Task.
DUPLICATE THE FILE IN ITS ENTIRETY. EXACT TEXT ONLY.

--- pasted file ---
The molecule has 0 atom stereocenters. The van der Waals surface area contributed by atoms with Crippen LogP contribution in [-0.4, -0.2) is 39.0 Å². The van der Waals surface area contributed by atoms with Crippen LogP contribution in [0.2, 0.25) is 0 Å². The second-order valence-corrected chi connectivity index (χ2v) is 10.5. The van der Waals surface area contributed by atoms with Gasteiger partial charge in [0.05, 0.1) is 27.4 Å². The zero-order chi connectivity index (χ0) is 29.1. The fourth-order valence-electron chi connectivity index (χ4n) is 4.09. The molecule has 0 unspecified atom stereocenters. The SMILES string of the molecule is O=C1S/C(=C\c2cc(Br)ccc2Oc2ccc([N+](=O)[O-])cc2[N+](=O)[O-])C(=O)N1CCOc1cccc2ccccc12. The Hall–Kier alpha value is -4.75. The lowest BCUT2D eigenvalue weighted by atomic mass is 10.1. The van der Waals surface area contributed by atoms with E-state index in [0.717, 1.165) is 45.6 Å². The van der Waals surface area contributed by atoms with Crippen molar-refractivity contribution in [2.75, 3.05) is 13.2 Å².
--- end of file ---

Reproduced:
The molecule has 0 atom stereocenters. The van der Waals surface area contributed by atoms with Crippen LogP contribution in [-0.4, -0.2) is 39.0 Å². The van der Waals surface area contributed by atoms with Crippen LogP contribution in [0.2, 0.25) is 0 Å². The second-order valence-corrected chi connectivity index (χ2v) is 10.5. The van der Waals surface area contributed by atoms with Gasteiger partial charge in [0.05, 0.1) is 27.4 Å². The zero-order chi connectivity index (χ0) is 29.1. The fourth-order valence-electron chi connectivity index (χ4n) is 4.09. The molecule has 0 unspecified atom stereocenters. The SMILES string of the molecule is O=C1S/C(=C\c2cc(Br)ccc2Oc2ccc([N+](=O)[O-])cc2[N+](=O)[O-])C(=O)N1CCOc1cccc2ccccc12. The Hall–Kier alpha value is -4.75. The lowest BCUT2D eigenvalue weighted by atomic mass is 10.1. The van der Waals surface area contributed by atoms with E-state index in [0.717, 1.165) is 45.6 Å². The van der Waals surface area contributed by atoms with Crippen molar-refractivity contribution in [2.75, 3.05) is 13.2 Å².